Source: https://www.flickr.comUploaded to Flickr by mikeyashworth and tagged with “forumi” and “futura”. License: All Rights Reserved.
A rather interesting plan of Hamburg, the great north German city and port, issued by the Tourist Association of the Free and Hanseatic City of Hamburg (Fremdenverkehrsverein der Freien und Hansestadt Hamburg) in 1952. This double sided folded sheet, on poor quality paper, shows the city as a whole and its approaches, along with a more detailed city plan.
The city centre and inner suburbs, that had suffered grevious damage from wartime bombing, are dominated by the River Elbe and the Binnenalster and Aussenalster lakes. By the 1950s and into the 1960s, the city was in the midst of post-war reconstruction as well as regaining its once famous reputation of being quite avant-garde! The plan shows the main streets (with an interesting shaded ‘tick’ detail) alongside the S-bahn and U-bahn services as well as the city’s tram network. Hamburg is possibly the largest German city to have abandoned its tram system, one reason being the development of the more integrated heavy rail and metro network that is overseen by the HVV, Hamburger Verkehrsverbund, that would be formed in 1965 to oversee the transport network. The plan also shows many of the ferries that are still of importance in this maritime city.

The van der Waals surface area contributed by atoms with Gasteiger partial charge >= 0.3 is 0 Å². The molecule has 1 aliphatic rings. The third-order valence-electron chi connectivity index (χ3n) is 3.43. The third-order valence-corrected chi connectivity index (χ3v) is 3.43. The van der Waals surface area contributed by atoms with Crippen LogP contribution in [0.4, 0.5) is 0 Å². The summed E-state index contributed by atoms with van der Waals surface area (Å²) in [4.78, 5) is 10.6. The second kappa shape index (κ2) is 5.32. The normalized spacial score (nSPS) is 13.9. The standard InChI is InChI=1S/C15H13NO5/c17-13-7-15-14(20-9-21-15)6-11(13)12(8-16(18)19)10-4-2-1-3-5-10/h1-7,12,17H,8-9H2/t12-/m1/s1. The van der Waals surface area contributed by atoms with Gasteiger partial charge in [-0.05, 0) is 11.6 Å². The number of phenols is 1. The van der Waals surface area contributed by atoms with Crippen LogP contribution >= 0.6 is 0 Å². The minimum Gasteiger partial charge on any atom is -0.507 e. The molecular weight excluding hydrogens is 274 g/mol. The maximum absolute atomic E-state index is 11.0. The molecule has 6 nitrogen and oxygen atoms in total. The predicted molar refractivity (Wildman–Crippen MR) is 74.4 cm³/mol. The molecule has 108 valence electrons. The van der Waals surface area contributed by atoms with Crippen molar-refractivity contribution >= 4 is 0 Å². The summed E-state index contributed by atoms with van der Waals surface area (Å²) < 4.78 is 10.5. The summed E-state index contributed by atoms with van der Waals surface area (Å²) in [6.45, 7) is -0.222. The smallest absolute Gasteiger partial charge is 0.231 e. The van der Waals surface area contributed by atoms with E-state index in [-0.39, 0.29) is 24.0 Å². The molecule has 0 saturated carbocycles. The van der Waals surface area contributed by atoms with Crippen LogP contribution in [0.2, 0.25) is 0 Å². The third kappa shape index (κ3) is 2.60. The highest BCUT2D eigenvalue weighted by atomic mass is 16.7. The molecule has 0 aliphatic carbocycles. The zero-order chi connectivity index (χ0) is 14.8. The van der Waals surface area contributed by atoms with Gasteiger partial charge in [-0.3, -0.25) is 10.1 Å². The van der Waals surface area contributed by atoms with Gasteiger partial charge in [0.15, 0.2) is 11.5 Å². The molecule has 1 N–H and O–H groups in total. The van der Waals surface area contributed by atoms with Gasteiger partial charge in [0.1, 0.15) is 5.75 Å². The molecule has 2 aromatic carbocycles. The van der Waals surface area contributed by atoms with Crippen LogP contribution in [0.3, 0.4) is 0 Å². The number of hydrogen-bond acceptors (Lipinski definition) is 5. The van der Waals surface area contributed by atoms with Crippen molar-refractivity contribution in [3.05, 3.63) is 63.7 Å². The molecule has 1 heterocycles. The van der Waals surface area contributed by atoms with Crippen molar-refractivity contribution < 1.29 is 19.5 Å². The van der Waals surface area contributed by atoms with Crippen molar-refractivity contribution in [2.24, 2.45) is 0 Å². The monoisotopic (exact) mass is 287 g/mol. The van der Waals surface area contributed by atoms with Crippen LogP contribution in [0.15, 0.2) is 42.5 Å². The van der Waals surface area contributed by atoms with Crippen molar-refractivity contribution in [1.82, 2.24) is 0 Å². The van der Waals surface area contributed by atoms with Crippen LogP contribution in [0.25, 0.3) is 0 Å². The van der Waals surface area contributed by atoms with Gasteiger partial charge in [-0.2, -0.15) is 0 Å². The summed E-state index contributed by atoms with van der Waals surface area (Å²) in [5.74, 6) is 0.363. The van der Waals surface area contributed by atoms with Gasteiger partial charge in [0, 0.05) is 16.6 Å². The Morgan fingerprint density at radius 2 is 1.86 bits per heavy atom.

The sights include the architecturally important ‘Chile House’, the Ohnsorg Theatre (with “low German” shows that I take to be more popular entertainment) and the Kammerspiele, described as ‘intimate theatre’. Number 29 notes “apartment blocks” adjacent to the Hoheluftbrücke station. I think, although I’d welcome some information, these are now “Listed” as being of architectural merit.
The cover is dominated by the marvellous graphic of the Hanseatic City’s coat of Arms along with a representation of a ship or liner atop the globe!
The city name on the front cover is shown in Forum I. Designed by Georg Trump as an outlined and shaded display companion to his Schadow-Antiqua, the all-caps typeface was issued by C.E. Weber in 1948. It’s paired with Futura Condensed. All other type in the plan uses regular-wide Futura, with map labels in all caps and legends in mixed case.
License: All Rights Reserved.
Detail. The plan is credited to Baass, probably Hans-Günther Baass (1909–1991); the title page to Karberg, i.e. Bruno Karberg (1896–1967). Printed by Christians, Hamburg.